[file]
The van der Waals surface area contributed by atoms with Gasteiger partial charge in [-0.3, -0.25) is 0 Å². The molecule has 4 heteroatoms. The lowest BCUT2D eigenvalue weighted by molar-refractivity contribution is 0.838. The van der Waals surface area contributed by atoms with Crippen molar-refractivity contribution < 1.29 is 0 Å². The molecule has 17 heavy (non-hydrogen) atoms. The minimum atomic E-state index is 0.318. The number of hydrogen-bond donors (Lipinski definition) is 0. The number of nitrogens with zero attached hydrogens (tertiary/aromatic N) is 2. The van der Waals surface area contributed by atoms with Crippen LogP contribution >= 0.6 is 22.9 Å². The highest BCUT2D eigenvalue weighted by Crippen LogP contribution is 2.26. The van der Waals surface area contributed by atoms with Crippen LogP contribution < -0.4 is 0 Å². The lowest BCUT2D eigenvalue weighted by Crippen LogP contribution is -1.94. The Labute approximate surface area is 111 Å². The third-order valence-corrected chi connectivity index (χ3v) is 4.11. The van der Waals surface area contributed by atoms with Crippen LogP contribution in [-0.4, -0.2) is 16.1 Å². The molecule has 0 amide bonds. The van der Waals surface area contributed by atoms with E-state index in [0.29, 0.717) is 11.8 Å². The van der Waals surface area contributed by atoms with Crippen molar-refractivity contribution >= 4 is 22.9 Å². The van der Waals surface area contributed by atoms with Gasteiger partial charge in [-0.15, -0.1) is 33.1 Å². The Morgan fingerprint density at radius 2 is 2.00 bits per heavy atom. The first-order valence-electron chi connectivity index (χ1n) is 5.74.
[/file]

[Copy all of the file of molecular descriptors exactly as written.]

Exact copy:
The van der Waals surface area contributed by atoms with Gasteiger partial charge in [-0.3, -0.25) is 0 Å². The molecule has 4 heteroatoms. The lowest BCUT2D eigenvalue weighted by molar-refractivity contribution is 0.838. The van der Waals surface area contributed by atoms with Crippen molar-refractivity contribution < 1.29 is 0 Å². The molecule has 17 heavy (non-hydrogen) atoms. The minimum atomic E-state index is 0.318. The number of hydrogen-bond donors (Lipinski definition) is 0. The number of nitrogens with zero attached hydrogens (tertiary/aromatic N) is 2. The van der Waals surface area contributed by atoms with Crippen LogP contribution >= 0.6 is 22.9 Å². The highest BCUT2D eigenvalue weighted by Crippen LogP contribution is 2.26. The van der Waals surface area contributed by atoms with Crippen LogP contribution < -0.4 is 0 Å². The lowest BCUT2D eigenvalue weighted by Crippen LogP contribution is -1.94. The Labute approximate surface area is 111 Å². The third-order valence-corrected chi connectivity index (χ3v) is 4.11. The van der Waals surface area contributed by atoms with Crippen LogP contribution in [-0.4, -0.2) is 16.1 Å². The molecule has 0 amide bonds. The van der Waals surface area contributed by atoms with E-state index in [0.29, 0.717) is 11.8 Å². The van der Waals surface area contributed by atoms with Crippen molar-refractivity contribution >= 4 is 22.9 Å². The van der Waals surface area contributed by atoms with Gasteiger partial charge in [-0.15, -0.1) is 33.1 Å². The Morgan fingerprint density at radius 2 is 2.00 bits per heavy atom. The first-order valence-electron chi connectivity index (χ1n) is 5.74.